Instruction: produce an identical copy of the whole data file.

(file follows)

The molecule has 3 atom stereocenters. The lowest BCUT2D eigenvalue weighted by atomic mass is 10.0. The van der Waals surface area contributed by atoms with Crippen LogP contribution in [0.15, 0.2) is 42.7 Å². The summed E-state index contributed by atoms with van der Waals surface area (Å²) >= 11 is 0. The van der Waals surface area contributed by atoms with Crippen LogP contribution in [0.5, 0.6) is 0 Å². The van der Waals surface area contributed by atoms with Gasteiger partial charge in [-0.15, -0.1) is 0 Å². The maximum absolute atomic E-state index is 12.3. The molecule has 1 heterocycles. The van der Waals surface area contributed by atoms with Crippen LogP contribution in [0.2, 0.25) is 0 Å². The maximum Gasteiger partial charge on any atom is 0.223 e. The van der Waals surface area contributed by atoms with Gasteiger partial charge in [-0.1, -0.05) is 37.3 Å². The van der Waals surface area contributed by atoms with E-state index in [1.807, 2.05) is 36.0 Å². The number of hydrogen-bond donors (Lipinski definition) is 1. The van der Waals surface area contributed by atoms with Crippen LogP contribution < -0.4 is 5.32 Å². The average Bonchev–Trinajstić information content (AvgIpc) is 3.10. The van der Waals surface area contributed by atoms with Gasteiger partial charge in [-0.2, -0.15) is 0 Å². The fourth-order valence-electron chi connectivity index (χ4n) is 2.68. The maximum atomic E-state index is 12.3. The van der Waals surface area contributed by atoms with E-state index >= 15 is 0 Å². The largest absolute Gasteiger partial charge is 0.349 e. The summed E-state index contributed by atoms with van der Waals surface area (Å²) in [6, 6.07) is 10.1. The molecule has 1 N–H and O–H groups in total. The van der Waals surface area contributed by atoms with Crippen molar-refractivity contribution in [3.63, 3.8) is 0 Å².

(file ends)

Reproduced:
The molecule has 3 atom stereocenters. The lowest BCUT2D eigenvalue weighted by atomic mass is 10.0. The van der Waals surface area contributed by atoms with Crippen LogP contribution in [0.15, 0.2) is 42.7 Å². The summed E-state index contributed by atoms with van der Waals surface area (Å²) >= 11 is 0. The van der Waals surface area contributed by atoms with Crippen LogP contribution in [0.5, 0.6) is 0 Å². The van der Waals surface area contributed by atoms with Gasteiger partial charge in [-0.15, -0.1) is 0 Å². The maximum absolute atomic E-state index is 12.3. The molecule has 1 heterocycles. The van der Waals surface area contributed by atoms with Crippen LogP contribution in [0.2, 0.25) is 0 Å². The maximum Gasteiger partial charge on any atom is 0.223 e. The van der Waals surface area contributed by atoms with Gasteiger partial charge in [-0.1, -0.05) is 37.3 Å². The van der Waals surface area contributed by atoms with E-state index in [1.807, 2.05) is 36.0 Å². The number of hydrogen-bond donors (Lipinski definition) is 1. The van der Waals surface area contributed by atoms with Crippen LogP contribution < -0.4 is 5.32 Å². The average Bonchev–Trinajstić information content (AvgIpc) is 3.10. The van der Waals surface area contributed by atoms with Gasteiger partial charge in [-0.2, -0.15) is 0 Å². The fourth-order valence-electron chi connectivity index (χ4n) is 2.68. The maximum atomic E-state index is 12.3. The van der Waals surface area contributed by atoms with E-state index >= 15 is 0 Å². The largest absolute Gasteiger partial charge is 0.349 e. The summed E-state index contributed by atoms with van der Waals surface area (Å²) in [6, 6.07) is 10.1. The molecule has 1 N–H and O–H groups in total. The van der Waals surface area contributed by atoms with Crippen molar-refractivity contribution in [3.63, 3.8) is 0 Å².